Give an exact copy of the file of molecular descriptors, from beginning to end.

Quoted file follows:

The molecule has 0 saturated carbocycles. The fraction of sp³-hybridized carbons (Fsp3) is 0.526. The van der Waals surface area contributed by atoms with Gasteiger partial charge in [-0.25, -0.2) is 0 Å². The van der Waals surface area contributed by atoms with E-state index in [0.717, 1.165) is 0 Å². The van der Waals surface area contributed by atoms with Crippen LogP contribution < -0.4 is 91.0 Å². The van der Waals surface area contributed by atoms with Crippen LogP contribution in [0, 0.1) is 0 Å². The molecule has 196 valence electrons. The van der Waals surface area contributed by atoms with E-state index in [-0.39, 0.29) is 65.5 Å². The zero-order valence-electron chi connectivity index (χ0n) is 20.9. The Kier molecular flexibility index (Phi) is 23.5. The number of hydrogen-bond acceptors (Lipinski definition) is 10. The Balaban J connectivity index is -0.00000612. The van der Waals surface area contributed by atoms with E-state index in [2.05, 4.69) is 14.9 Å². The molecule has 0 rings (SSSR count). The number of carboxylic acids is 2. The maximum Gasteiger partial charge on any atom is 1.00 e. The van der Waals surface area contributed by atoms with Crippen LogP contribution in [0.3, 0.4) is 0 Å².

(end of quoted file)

The molecule has 0 saturated carbocycles. The fraction of sp³-hybridized carbons (Fsp3) is 0.526. The van der Waals surface area contributed by atoms with Gasteiger partial charge in [-0.25, -0.2) is 0 Å². The van der Waals surface area contributed by atoms with E-state index in [0.717, 1.165) is 0 Å². The van der Waals surface area contributed by atoms with Crippen LogP contribution < -0.4 is 91.0 Å². The van der Waals surface area contributed by atoms with Crippen LogP contribution in [0, 0.1) is 0 Å². The molecule has 196 valence electrons. The van der Waals surface area contributed by atoms with E-state index in [-0.39, 0.29) is 65.5 Å². The zero-order valence-electron chi connectivity index (χ0n) is 20.9. The Kier molecular flexibility index (Phi) is 23.5. The number of hydrogen-bond acceptors (Lipinski definition) is 10. The Balaban J connectivity index is -0.00000612. The van der Waals surface area contributed by atoms with E-state index in [2.05, 4.69) is 14.9 Å². The molecule has 0 rings (SSSR count). The number of carboxylic acids is 2. The maximum Gasteiger partial charge on any atom is 1.00 e. The van der Waals surface area contributed by atoms with Crippen LogP contribution in [0.3, 0.4) is 0 Å².